The Executive Order’s face covering requirement for indoor public places applies to “all individuals in Illinois who are age two or over and able to medically tolerate a face covering (a mask or cloth face covering).” Noting that some people may be excused from wearing a face covering for medical reasons, no one is to be excluded from attending Mass for not wearing a face covering. The obligation to attend Holy Mass on Sundays and holy days of obligation is paramount since eternal life is the most important consideration. As Pope Pius XII said in his Nov. 24, 1957, address to Catholic physicians and anesthesiologists, “Life, health, all temporal activities are in fact subordinated to spiritual ends.”
Also, since the sanctuary of the church is not a public place — in that people are not free to walk through the sanctuary area where the altar, ambo, and tabernacle are located — priests, deacons, and lectors are not expected to wear face coverings while fulfilling their functions at Mass, since this would interfere with their public speaking and the performance of their liturgical roles.
With regard to mandatory vaccination, while the Church promotes vaccination as morally acceptable and urges cooperation with public health authorities in promoting the common good, there are matters of personal health and moral conscience involved in vaccines that must be respected. Therefore, vaccine participation must be voluntary and cannot be forced, as the Congregation for the Doctrine of the Faith, under the authority of Pope Francis, indicated last December. While we encourage vaccination, we cannot and will not force vaccination as a condition of employment or the freedom of the faithful to worship in our parishes.
Further, it is imperative that the faithful who choose not to be vaccinated recognize their moral duty to take other measures to protect others from harm. Whether or not one is concerned about personal risks associated with COVID, each person has a moral duty to act responsibly out of concern for his or her neighbor by diligently following other safety measures.
In this regard, the Executive Order’s vaccination requirements for health care workers, school personnel, higher education personnel, and state-owned or operated facilities provides the following exemption: “Individuals will be exempt from the requirement to be fully vaccinated against COVID-19 if (l) vaccination is medically contraindicated, including any individual who is entitled to an accommodation under the Americans with Disabilities Act or any other law applicable to a disability-related reasonable accommodation, or (2) vaccination would require the individual to violate or forgo a sincerely held religious belief, practice, or observance. Individuals who demonstrate they meet the requirements for an exemption will be subject to additional testing requirements.”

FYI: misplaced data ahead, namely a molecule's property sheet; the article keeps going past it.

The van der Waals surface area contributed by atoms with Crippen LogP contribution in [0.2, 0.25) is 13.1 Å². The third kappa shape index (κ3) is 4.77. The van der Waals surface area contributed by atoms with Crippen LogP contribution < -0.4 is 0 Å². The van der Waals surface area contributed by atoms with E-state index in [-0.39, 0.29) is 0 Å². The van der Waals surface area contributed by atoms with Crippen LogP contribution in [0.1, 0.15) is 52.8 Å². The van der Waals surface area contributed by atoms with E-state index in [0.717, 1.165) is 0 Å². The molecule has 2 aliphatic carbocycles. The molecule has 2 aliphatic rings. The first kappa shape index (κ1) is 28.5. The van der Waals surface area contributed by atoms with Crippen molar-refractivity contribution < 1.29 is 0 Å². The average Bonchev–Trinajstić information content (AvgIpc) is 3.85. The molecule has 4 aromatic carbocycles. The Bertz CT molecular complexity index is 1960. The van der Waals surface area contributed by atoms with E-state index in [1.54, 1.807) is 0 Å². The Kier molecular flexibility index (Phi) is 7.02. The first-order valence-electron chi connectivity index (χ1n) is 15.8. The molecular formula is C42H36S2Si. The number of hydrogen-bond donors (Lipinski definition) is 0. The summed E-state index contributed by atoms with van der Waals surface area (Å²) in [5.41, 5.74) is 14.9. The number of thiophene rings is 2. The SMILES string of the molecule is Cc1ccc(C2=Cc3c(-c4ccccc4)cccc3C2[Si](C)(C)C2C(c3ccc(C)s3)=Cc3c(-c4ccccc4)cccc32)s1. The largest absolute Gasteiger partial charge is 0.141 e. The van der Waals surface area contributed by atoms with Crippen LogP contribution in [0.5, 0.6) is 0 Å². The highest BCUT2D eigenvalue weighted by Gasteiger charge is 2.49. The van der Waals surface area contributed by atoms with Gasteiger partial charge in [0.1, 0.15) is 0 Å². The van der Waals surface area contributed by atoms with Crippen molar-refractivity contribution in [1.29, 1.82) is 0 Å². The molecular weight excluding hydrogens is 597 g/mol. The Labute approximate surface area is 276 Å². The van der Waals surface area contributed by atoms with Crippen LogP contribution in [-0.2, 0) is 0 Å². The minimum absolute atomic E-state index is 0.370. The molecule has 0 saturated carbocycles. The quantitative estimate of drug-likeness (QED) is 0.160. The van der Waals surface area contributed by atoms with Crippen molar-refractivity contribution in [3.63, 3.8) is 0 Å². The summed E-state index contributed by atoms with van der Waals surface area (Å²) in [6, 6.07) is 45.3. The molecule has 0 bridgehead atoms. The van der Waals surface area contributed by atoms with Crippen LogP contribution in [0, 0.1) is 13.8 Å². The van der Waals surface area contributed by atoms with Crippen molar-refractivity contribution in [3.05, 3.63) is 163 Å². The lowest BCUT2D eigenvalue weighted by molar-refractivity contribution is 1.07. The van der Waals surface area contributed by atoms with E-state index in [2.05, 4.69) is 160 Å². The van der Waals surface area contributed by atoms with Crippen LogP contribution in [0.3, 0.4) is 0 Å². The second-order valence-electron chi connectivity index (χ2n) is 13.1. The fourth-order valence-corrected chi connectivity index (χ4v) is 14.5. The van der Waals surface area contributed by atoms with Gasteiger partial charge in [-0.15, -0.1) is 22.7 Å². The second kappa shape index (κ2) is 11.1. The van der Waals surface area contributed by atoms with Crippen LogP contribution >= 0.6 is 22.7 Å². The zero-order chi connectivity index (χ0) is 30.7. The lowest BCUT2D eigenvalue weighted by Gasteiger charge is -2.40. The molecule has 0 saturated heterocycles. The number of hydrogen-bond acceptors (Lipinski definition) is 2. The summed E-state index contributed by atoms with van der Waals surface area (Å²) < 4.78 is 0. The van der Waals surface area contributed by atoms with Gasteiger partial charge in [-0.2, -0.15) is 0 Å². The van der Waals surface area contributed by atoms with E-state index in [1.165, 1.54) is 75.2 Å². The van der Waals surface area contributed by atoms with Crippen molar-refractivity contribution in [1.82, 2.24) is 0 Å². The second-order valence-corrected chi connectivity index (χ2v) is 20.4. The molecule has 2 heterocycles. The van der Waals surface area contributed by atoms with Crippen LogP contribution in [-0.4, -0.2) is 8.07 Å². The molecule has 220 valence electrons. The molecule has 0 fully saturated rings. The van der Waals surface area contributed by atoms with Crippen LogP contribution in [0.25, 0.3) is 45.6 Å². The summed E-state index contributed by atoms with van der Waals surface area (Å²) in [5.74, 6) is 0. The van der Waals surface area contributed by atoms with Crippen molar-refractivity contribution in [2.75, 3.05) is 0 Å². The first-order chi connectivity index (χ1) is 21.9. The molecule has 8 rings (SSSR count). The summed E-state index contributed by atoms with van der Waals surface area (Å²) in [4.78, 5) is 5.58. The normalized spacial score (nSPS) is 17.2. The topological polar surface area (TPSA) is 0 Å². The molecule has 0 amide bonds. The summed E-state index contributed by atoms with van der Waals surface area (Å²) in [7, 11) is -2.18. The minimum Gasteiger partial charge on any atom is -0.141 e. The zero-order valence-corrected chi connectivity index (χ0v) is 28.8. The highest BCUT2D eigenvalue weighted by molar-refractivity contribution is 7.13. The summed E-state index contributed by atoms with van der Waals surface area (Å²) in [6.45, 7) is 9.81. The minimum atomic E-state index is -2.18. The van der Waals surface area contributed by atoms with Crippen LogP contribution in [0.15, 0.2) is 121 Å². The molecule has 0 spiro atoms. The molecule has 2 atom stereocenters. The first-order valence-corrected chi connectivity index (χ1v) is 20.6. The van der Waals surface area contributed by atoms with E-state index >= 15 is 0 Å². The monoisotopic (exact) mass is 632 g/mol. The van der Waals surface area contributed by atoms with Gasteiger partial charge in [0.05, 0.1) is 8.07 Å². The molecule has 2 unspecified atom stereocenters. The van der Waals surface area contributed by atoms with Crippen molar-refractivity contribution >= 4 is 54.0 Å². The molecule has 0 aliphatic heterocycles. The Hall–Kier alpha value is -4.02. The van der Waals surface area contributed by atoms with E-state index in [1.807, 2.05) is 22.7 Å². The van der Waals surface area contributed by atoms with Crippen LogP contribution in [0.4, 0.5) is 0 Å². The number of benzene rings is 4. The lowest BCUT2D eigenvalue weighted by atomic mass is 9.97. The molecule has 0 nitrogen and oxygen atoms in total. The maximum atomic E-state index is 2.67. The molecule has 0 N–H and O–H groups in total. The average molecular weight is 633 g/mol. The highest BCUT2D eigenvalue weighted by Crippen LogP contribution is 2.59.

In seeking to demonstrate that they have “a sincerely held religious belief, practice, or observance,” some people have been asking priests to write a letter on their behalf and some employers are requiring such letters from clergy. I would argue that such letters are unnecessary and inappropriate. In an article that I coauthored last April in The Observer with Professor Gerard Bradley, who teaches constitutional law at Notre Dame Law School, we wrote that giving “perspicuous witness to the truth about the horrors of abortion … does not depend upon holding the Catholic faith, or adhering to any other religion. It is based upon moral and scientific considerations equally available to all persons. For that reason, there is no non-arbitrary ground to distinguish ‘religious’ from simply ‘moral’ objections to the vaccine.” In that sense, no one should need a letter from a priest, as we also wrote, “A religious, moral or other exemption of conscience should be ascertained not by documents, but by a simple conversation seeking only to establish that the individual has a sincerely held, reasonable belief that they should not receive the vaccine.”
Moral objections of conscience should be respected, but should not require a letter from a priest or other clergyman, since the objection is based on the person’s individual personal conscience, not some specific tenet of the Catholic faith. It is not even apparent what any such letter from a priest could helpfully say, beyond restating what I have here recounted, which is that the Catholic Church teaches that some persons may have conscientious objections to the taking of the COVID vaccines, and that these conscientious convictions ought to be respected. (Note that the National Catholic Bioethics Center has provided a Vaccine Exemption Template Letter for Catholics who themselves seek an exemption from an immunization requirement.)
In the event, however, that an employer requires a letter from the clergy, the essential point for which the attestation of a Catholic priest might be helpful is therefore the primacy of conscience, as Pope St. Paul VI wrote in his 1965 Declaration on Religious Freedom (Dignitatis Humanae, no. 13), “The Christian faithful, in common with all other men, possess the civil right not to be hindered in leading their lives in accordance with their consciences.” More recently, Pope Francis has said, “The conscience is the interior place for listening to the truth, to goodness, for listening to God; it is the inner place of my relationship with Him, the One who speaks to my heart and helps me to discern, to understand the way I must take and, once the decision is made, to go forward, to stay faithful.” Thus, while Catholics are not bound to refuse the vaccine as a form of immoral cooperation with abortion, and while there is a prima facie obligation to cooperate with public health authorities in promoting the common good, each Catholic must make his or her own decision, in light of each person’s particular situation and moral responsibilities. The Catholic Church recognizes that some Catholics will be bound in conscience to refuse the vaccine.
May God give us this grace. Amen.